Per The Hill, Romney said that the former commander-in-chief is clearly guilty of the charge made by the Democratic-controlled House of Representatives.
"Trump incited the insurrection against Congress by using the power of his office to summon his supporters to Washington on January 6th and urging them to march on the Capitol during the counting of electoral votes," he began.
"He did this despite the obvious and well known threats of violence that day," the senator continued, stating that Trump betrayed the Constitution by provoking violence against members of Congress and then-Vice President Mike Pence.
"President Trump also violated his oath of office by failing to protect the Capitol, the Vice President, and others in the Capitol. Each and every one of these conclusions compels me to support conviction."Romney was the only GOP senator to vote with Democrats in Trump's first impeachment trial. He has frequently criticized the former commander-in-chief, breaking with party leadership and trying to work with his colleagues across the aisle.
Romney's willingness to stand up to Trump has cost him significant support among conservatives across the nation, polling suggests. For instance, a recent Axios-Ipsos poll found that Romney -- who was the GOP's 2012 presidential nominee -- is more popular among Democrats than among Republicans.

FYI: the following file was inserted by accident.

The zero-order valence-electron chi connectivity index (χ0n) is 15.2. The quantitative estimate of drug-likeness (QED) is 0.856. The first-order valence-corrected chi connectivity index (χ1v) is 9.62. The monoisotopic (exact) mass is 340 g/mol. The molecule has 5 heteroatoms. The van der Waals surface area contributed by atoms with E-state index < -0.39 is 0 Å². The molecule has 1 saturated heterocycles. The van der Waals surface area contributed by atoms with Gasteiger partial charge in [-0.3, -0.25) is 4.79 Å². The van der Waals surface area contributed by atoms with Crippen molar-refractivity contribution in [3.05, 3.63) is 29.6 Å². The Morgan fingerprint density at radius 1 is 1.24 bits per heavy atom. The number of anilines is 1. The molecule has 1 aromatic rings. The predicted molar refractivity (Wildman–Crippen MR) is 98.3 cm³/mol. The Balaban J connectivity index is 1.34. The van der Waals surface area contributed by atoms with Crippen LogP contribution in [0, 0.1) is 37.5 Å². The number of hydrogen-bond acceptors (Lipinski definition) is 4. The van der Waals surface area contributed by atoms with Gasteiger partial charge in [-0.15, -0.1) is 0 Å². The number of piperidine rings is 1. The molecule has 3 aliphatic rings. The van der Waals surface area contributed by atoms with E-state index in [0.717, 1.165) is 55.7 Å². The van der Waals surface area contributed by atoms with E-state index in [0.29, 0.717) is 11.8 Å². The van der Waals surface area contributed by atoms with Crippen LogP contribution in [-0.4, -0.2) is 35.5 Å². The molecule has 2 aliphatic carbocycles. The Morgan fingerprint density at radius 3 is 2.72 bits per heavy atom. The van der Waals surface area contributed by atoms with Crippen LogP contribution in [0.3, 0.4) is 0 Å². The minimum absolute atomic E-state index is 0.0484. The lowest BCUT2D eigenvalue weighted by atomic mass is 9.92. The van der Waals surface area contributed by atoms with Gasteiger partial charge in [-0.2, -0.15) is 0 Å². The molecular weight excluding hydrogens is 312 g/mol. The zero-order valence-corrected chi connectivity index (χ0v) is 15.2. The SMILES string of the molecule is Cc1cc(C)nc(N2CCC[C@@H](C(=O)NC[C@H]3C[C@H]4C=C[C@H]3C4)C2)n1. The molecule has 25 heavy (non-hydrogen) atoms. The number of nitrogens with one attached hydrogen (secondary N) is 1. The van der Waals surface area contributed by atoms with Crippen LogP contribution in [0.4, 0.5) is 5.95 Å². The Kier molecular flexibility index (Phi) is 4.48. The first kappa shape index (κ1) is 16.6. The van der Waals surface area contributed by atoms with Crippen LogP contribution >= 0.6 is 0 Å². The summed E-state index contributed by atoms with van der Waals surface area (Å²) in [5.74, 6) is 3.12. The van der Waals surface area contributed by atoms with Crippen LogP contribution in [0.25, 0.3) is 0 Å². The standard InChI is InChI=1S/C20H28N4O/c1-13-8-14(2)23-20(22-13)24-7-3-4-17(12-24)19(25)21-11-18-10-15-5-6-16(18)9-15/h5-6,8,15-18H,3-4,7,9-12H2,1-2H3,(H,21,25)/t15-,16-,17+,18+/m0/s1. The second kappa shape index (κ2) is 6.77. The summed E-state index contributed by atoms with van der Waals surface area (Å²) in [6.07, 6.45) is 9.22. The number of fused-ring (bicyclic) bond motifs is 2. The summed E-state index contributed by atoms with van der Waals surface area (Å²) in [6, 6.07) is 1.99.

In the poll, which was conducted after the January 6 riots, 62 percent of Democrats said they approve of Romney's behavior. Only 32 percent of Republicans said the same.
The Senate voted 57-43 to acquit the former commander-in-chief, with only seven Republicans bucking their party.
Apart from Romney, Sens. Ben Sasse of Nebraska, Lisa Murkowski of Alaska, Susan Collins of Maine, Richard Burr of North Carolina, Bill Cassidy of Louisiana and Pat Toomey of Pennsylvania voted to convict.Toomey also released a statement explaining his vote. He said that Democratic politicians and members of the press spent years attacking Trump, but noted that he had to support the conviction because the former head of state committed high crimes and misdemeanors and violated his oath of office.
According to Toomey, Trump "betrayed the confidence millions of us placed in him" because he incited violence and repeatedly tried to delegitimize the electoral process by claiming Democrat Joe Biden won the 2020 presidential election thanks to widespread voter fraud.
After being acquitted by the upper chamber for the second time, Trump told supporters that he looks forward to "continuing our incredible journey together," indicating that he wants to remain politically active.